If you enjoy bell peppers here are some recipes containing bell peppers.  Give them a try and enjoy.

Healthier Stuffed Peppers

Kielbasa with Peppers and Potatoes

Scarlett’s Chicken Cacciatori 

The Health Benefits of Butternut Squash

Today I wanted to share the health benefits of butternut squash.  I have to admit I don’t eat them that often.  I always seem to forget about them when I’m at the grocery store, or like most people think about them in the fall more than I do in the spring or summer.IMG_20140330_135733_553

I plan on trying to fit them into my meals more often since they do have great health benefits.  If you’ve never tried butternut squash I would encourage you to do so.  Like always I will include recipes at the end.  Give one or all of them a try.

Thanks to for the information below.  I really appreciate it as always and give them all the credit.

Here are the health benefits of butternut squash.

1.  A 1/2-cup serving of cubed, cooked butternut squash contains 3.3 grams of dietary fiber.  This amount supplies approximately 12 percent of the U.S. Department of Agriculture’s recommended daily allowance of fiber for a healthy adult adhering to a 2,000-calorie diet.  Butternut squash provides both soluble and insoluble fiber, but is especially high in soluble fiber.  Soluble fiber may help decrease the risk of diabetes and high blood cholesterol.  In a 2008 “Today’s Dietitian” article, registered dietitian Sharon Palmer added that consuming high-fiber foods like winter squash may also help prevent heart disease, obesity, cancer, diverticulitis and hemorrhoids.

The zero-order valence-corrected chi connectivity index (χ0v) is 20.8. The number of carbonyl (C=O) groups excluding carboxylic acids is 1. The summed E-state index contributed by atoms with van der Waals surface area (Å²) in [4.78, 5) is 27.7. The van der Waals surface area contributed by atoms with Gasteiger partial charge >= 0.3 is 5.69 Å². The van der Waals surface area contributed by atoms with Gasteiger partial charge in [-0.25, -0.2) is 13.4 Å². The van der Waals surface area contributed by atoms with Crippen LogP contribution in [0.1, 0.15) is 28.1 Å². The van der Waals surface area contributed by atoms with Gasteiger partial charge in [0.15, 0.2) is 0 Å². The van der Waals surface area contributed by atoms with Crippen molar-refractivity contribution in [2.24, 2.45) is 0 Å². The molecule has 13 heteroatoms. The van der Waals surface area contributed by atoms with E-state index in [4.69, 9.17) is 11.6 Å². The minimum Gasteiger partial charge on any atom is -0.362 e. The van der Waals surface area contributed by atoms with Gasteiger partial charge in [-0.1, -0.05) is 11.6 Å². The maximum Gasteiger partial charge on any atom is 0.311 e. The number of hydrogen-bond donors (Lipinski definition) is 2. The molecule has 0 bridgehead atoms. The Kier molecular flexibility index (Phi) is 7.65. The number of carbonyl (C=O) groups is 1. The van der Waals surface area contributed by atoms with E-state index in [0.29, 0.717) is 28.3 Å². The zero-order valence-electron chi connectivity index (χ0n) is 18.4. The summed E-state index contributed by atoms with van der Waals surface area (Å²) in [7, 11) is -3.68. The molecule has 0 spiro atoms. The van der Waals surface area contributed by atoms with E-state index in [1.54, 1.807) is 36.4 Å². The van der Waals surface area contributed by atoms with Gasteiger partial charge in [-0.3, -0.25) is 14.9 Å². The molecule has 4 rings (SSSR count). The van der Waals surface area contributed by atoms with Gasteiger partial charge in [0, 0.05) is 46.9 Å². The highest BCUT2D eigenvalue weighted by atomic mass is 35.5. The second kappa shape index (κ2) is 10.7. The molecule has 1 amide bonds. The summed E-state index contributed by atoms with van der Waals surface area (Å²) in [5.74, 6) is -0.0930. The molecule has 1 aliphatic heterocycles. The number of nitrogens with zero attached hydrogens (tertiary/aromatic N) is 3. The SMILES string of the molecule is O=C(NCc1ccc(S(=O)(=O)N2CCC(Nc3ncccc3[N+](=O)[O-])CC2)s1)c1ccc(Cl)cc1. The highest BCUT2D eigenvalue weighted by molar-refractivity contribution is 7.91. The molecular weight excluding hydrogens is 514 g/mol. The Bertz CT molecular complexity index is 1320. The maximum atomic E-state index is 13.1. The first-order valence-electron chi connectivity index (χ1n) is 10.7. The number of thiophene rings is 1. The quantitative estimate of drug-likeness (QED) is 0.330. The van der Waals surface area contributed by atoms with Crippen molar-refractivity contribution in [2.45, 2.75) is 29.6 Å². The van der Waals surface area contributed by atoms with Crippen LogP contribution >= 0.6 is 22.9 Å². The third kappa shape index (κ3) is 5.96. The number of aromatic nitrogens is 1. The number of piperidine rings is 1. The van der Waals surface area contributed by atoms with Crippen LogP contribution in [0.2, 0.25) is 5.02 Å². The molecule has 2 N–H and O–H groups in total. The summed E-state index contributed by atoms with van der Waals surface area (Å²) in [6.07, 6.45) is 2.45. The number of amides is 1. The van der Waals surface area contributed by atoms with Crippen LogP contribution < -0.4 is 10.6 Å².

2.  Cooked butternut squash provides 40 percent of the RDA of vitamin C in each 1/2-cup serving.  Vitamin C is required for the health of the immune system and to synthesize, maintain and repair skin, blood vessels, cellular tissue and bones.  It acts as an antioxidant by inhibiting the ability of free radical compounds to damage DNA.  A diet that includes plenty of vitamin C may prevent heart disease, age-related macular degeneration, osteoarthritis, cancer and hypertension.

3.  Every 1/2 cup of cooked butternut squash contains 11,434 international units of vitamin A, or 260 percent of the RDA of the vitamin.  Vitamin A is essential for eye, skin and immune system health.  It also plays a vital role in the formation of bones and in cellular reproduction and differentiation.  A diet that lacks vitamin A-rich foods like butternut squash may put you at greater risk of developing cancer or eye disorders like cataracts.  Vitamin A is fat soluble, meaning that the amount absorbed in the intestines is higher if foods that contain the vitamin are eaten at the same time as a source of fat.

4.  The American Dietetic Association reports that winter squashes such as butternut squash are one of the richest sources of the carotenoid compound beta-carotene.  Beta-carotene is the pigment that is responsible for the deep orange color of butternut squash.  It is a powerful antioxidant that may prevent the free radical damage that can lead to diabetes, infections, heart disease, cancer and degenerative neurological disorders like Alzheimer’s disease.

As you can see butternut squash is packed with all kinds of goodness.  Next time you’re at the grocery store you should pick one up, or if you grown your own garden you should plant a couple butternut squash plants.

Here are some recipes using butternut squash.  Enjoy!

Butternut Squash Fries

Simple Roasted Butternut Squash

Turkey Lasagna with Butternut Squash, Zucchini and Spinach


The Health Benefits of Spaghetti Squash

Today I wanted to share with you the health benefits of spaghetti squash.  My parents planted some spaghetti squash when I was a kid.  IMG_20140330_135719_269My mom would boil them and prepare spaghetti sauce and use the squash in place of pasta.  It was really good.

Here a few weeks ago I picked one up at the grocery store and did the same thing, and it was as good as I remember.  If you haven’t tried spaghetti squash you should give them a try.  They are delicious.

Thanks to the website for the information provided below.  As always it is much appreciated.

So here are the health benefits of spaghetti squash.